Indeed, King Muhammad V, the present king’s grandfather, memorably protected the Jewish population from the pro-Nazi Vichy government during World War II, and both his son and grandson have worked hard to support peace initiatives between Israelis and Palestinians. The PJD attack on the network backfired. The press and the public rallied to the network’s side. Suddenly the PJD was on the defensive.…
 
Meanwhile, the PJD-led government has not yet advanced a coherent strategy to fight corruption in Morocco. Much of the talk about corruption has been accusations of corrupt behavior leveled against particular political figures, who are coincidentally political rivals of the PJD. In a few cases, these accusations were retracted by the PJD after they proved unable to substantiate them.…
 
Before the Islamist government, some agencies were created to fight bribery and promote fair competitive practices — but they were not granted the legal mandate needed. That was supposed to be left to a new elected government. Many Moroccans hoped that the PJD would give these institutions the “teeth” they require, but so far nothing has happened. The Islamists seem uninterested in what was the biggest applause line of Arab Spring demonstrations this past year. Now their inaction is costing them precious political support.…
 
Among political parties, as well, factionalism is out of vogue and coalition building is in. For decades, Morocco’s liberal, socialist, and secular parties have been splintered — divided by personal differences in a low-stakes parliamentary game that only alienated voters. Today, a confluence of political streams are flowing together to form a pact to challenge the PJD with a no-confidence vote in parliament.…
 
…[T]he patience of the public is wearing thin. Every day, the Islamists have new opportunities to advance strategically shrewd policies to redress the country’s social and economic problems. So far, the party has passed up these opportunities and squandered time on 7th century priorities.
 
But the people have not passed up these opportunities. Fighting the Islamists seems to have galvanized large sections of Moroccan society and invigorated that nation’s nascent democracy. The Islamists—in  Morocco and across the Arab world—may be finding out that the Arab appetite for reform and economic growth is large, but the demand for theocratic restrictions much less so. Arabs want their own Switzerland, not their own Iran.…(Top)
 

ECHOES OF IRAQ: YEMEN’S WAR AGAINST  AL-QAEDA TAKES A FAMILIAR TURN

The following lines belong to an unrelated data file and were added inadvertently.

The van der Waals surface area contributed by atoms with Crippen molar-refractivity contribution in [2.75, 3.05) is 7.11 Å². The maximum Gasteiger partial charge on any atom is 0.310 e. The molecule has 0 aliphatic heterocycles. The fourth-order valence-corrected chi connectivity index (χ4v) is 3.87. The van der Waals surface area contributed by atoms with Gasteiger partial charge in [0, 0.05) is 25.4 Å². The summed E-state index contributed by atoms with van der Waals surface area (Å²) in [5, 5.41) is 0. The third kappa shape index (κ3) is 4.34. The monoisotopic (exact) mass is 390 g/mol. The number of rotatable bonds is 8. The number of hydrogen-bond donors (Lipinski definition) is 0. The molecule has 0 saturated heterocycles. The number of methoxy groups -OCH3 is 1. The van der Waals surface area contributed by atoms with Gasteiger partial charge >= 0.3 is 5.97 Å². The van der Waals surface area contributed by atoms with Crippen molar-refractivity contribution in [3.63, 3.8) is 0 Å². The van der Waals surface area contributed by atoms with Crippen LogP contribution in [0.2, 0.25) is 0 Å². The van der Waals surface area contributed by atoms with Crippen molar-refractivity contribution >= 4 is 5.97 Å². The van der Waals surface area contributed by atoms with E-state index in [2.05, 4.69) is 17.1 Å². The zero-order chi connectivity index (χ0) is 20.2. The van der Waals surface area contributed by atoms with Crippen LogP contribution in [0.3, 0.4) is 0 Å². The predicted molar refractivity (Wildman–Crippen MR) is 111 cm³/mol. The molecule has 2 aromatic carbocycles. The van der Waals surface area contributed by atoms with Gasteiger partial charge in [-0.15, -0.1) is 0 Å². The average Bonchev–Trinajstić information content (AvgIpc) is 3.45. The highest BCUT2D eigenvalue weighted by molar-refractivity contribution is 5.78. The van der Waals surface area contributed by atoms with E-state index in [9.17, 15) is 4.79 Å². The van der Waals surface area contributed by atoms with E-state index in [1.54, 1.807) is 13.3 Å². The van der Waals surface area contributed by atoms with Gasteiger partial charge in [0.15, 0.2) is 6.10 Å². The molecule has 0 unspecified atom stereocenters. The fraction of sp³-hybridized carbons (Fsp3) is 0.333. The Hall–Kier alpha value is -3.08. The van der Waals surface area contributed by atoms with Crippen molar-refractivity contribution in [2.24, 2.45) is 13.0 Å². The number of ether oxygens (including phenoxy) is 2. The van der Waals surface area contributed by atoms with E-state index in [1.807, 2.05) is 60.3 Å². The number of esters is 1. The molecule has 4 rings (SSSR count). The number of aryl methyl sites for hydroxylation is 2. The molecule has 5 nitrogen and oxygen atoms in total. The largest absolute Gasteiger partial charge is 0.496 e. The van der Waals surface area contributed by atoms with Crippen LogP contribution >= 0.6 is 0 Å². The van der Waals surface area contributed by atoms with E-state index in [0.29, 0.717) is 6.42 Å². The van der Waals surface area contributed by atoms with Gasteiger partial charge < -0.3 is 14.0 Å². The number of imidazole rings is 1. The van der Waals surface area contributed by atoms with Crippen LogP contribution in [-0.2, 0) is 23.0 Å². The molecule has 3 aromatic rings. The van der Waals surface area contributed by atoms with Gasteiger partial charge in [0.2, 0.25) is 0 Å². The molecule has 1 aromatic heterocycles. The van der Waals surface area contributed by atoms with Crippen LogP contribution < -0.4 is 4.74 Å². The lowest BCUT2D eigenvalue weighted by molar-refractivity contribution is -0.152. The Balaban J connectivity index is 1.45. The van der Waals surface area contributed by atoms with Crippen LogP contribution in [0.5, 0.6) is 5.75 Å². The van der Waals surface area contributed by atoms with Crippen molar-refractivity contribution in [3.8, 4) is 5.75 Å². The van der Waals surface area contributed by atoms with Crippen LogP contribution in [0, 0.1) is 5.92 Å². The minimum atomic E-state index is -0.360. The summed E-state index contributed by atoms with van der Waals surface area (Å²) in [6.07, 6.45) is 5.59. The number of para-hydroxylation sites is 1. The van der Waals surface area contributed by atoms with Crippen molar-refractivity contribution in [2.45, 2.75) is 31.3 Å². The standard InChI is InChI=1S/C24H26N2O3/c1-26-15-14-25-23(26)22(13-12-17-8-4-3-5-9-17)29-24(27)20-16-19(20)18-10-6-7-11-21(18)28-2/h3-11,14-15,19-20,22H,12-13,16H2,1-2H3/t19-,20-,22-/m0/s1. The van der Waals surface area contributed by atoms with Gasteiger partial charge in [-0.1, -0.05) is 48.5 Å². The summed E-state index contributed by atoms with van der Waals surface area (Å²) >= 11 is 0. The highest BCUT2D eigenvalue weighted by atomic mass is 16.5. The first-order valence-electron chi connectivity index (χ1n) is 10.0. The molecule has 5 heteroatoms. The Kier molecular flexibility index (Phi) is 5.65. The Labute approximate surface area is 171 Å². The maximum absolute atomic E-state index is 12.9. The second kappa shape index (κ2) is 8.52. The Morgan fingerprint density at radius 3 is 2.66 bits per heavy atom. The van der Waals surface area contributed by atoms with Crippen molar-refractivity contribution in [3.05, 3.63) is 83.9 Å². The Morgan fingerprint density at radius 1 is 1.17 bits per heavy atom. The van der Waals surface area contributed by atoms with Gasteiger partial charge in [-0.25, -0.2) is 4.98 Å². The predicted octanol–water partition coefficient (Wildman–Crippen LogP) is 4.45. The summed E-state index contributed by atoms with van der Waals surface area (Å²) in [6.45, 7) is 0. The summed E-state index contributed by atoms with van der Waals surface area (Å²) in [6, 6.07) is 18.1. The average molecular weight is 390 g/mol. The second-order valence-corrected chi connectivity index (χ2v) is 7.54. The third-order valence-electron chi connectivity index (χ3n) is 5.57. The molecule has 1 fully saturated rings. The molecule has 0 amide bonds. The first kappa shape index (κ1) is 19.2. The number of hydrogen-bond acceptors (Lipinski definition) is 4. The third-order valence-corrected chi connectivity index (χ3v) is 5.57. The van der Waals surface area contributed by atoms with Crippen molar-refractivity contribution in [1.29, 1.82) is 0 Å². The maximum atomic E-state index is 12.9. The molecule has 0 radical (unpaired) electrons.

Casey Coombs
Time World, August 10, 2012

 

Even amid the escalating suicide-bomb campaign across Yemen, the attack on a wake in Jaar in southern Yemen’s Abyan province was particularly grisly and premeditated, designed to inflict maximum damage. It took place on Aug. 4, at around 11 p.m., as some 150 neighbors and relatives gathered outside the home of local tribal sheik Abdulatif Sayed following the funeral of his close relative.

While they were grieving, a young al-Qaeda recruit from Jaar infiltrated the crowd, resting on a cooler he had brought with him. Then, according to several survivors, he detonated his suicide vest, and that blast ignited the cooler, which was packed with more explosives and metal ball bearings. Shrapnel killed some 50 guests, including the sheik’s two brothers.

However, the intended target, Sayed, survived. Al-Qaeda had particularly wanted to assassinate him. Sayed had defected from the terrorist organization three months earlier to head a growing force of anti-al-Qaeda tribal militias, also known as Popular Committees, sweeping the region.

If the tribal uprising against al-Qaeda sounds familiar, then you are hearing echoes of Iraq. Aysh Awas, director of Security and Strategic Studies at Sheba, a think tank in Sana‘a, says Ansar al-Shari‘a — the political front of al-Qaeda in the Arabian Peninsula (AQAP) — is doing in Yemen what al-Qaeda in Iraq (AQI) did following the U.S. invasion in 2003: wage suicide-bomb-led jihad to derail the country’s nascent Washington-supported democracy and replace it with an Islamic state based on Shari‘a.